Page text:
BlackBerry received shutdown orders last year, but the Canadian firm confirmed recently that it will continue to operate in the country. The Canadian phone maker was supposed to exit the Pakistani market on Dec. 30.
“Productive” talks helped break the ice
Last month, BlackBerry’s chief operating officer, Marty Beard, affirmed that the company would not give out the private information of its enterprise customers to the Pakistani government and if needed would leave the country. At that time, Beard said the truth is that the Pakistani government is seeking the ability to monitor all BlackBerry BES traffic in the country, including every BES email and BES BBM message.
However, on Dec. 31, the next day of the company’s due date for the exit, Beard said in a blog post that the company and the Government of Pakistan had some “productive” discussions, and now BlackBerry will continue to operate in the country. Expressing his gratitude to Pakistan’s Telecommunication Authority and the Pakistani government, Beard said he is thankful for their understanding that it is against the company’s principles to provide the content of its customers’ BlackBerry Enterprise Service (BES) traffic or to provide access to its BES servers.
“We look forward to serving the Pakistani market for years to come, including introducing new products and services, and thank our valued customers in Pakistan for their patience and loyalty,” Beard said.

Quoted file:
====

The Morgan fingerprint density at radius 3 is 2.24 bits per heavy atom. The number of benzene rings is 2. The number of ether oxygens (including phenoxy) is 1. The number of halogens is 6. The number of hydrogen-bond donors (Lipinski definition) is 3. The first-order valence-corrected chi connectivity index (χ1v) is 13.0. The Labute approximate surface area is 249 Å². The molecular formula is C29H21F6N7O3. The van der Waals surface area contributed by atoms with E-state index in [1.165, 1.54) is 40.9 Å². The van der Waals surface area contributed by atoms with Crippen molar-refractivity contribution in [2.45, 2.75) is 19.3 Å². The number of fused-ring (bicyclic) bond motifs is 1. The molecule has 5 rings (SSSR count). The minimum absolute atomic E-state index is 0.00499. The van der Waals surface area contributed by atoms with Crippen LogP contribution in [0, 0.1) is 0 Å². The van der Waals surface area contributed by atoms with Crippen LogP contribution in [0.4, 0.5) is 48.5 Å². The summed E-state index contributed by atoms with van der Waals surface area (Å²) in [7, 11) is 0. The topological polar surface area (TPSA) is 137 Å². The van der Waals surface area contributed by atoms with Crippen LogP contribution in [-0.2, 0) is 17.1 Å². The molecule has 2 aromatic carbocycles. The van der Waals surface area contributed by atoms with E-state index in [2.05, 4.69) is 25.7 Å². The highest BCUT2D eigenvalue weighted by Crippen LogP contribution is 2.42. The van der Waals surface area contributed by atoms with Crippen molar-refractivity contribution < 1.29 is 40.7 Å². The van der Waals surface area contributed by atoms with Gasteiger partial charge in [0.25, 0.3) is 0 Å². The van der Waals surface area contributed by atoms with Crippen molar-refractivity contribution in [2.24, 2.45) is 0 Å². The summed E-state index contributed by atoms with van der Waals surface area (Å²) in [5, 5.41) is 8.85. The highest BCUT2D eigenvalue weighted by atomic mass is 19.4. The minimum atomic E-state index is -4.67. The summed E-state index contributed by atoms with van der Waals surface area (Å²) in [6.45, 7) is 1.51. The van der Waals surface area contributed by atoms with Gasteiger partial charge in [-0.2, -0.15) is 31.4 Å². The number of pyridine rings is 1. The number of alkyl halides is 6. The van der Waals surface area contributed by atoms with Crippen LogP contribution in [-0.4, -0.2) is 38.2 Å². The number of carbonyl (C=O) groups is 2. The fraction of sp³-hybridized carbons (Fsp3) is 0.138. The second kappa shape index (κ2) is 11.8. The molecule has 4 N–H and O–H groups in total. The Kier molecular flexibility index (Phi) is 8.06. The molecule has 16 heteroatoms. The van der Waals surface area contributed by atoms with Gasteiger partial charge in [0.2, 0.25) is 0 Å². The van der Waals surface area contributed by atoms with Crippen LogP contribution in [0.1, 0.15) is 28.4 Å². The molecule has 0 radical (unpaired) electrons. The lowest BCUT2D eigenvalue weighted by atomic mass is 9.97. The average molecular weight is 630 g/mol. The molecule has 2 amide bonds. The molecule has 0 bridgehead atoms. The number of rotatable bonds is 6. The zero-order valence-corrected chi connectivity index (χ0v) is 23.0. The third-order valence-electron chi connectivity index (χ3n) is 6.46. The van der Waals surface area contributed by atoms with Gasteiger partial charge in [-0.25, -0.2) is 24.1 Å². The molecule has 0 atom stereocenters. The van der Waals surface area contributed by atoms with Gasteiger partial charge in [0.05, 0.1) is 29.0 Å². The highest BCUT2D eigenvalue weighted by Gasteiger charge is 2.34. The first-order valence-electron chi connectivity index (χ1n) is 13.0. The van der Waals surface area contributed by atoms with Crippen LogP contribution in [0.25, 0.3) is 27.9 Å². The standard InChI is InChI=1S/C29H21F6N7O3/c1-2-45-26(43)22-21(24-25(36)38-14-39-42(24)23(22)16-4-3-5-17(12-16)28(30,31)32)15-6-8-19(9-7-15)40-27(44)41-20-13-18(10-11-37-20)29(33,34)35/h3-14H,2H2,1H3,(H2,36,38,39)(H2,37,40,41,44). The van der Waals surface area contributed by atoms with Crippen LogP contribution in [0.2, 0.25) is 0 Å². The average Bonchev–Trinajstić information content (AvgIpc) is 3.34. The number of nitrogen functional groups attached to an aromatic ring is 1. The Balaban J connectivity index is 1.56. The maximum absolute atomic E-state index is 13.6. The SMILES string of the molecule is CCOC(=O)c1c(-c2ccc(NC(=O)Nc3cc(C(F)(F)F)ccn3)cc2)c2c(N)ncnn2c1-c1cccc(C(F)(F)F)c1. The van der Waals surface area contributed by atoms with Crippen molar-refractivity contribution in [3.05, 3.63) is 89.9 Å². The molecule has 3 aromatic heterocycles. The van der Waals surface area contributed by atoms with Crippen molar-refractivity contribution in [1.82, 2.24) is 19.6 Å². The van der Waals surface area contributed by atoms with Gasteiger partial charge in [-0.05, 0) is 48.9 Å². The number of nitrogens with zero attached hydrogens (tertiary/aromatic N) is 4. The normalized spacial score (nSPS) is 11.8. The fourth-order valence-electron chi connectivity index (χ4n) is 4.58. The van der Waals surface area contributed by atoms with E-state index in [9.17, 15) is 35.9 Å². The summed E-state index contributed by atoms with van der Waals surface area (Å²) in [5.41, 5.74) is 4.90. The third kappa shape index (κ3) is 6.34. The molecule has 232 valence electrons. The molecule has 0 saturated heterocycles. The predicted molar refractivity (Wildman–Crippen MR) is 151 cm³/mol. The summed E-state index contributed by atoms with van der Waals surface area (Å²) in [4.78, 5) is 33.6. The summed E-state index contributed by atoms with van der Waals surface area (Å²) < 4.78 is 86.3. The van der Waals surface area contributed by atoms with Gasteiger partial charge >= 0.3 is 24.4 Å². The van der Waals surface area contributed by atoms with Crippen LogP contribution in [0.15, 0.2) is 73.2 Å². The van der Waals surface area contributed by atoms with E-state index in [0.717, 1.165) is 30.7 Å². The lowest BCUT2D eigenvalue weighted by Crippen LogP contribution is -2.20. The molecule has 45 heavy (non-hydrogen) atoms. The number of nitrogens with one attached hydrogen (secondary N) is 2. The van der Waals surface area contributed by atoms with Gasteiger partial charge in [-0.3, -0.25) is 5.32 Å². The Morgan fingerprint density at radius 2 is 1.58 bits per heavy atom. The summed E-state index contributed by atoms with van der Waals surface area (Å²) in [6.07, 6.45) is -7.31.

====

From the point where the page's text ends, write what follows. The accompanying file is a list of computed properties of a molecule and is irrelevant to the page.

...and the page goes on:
BlackBerry sticks to its privacy principle
In July 2015, it surfaced that the Pakistani Telecommunications Authority ordered that BlackBerry’s BES servers wouldn’t be able to operate in the country any longer. The news came along with a leaked document showing the minutes from a meeting that asked three of the biggest phone providers in Pakistan to close the encrypted messaging service.
Last month, BlackBerry CEO John Chen stressed that tech firms should help law enforcement agencies protect the public. But citing the decision to exit Pakistan, Chen said the companies must not comply with the authorities if they overstep, and BlackBerry did this by refusing to design back doors into its devices and software.
On Dec. 31, BlackBerry stock closed down 0.75% at $9.28. In 2015, the stock was down by over 14%, while in the last one month, it is up by over 20%.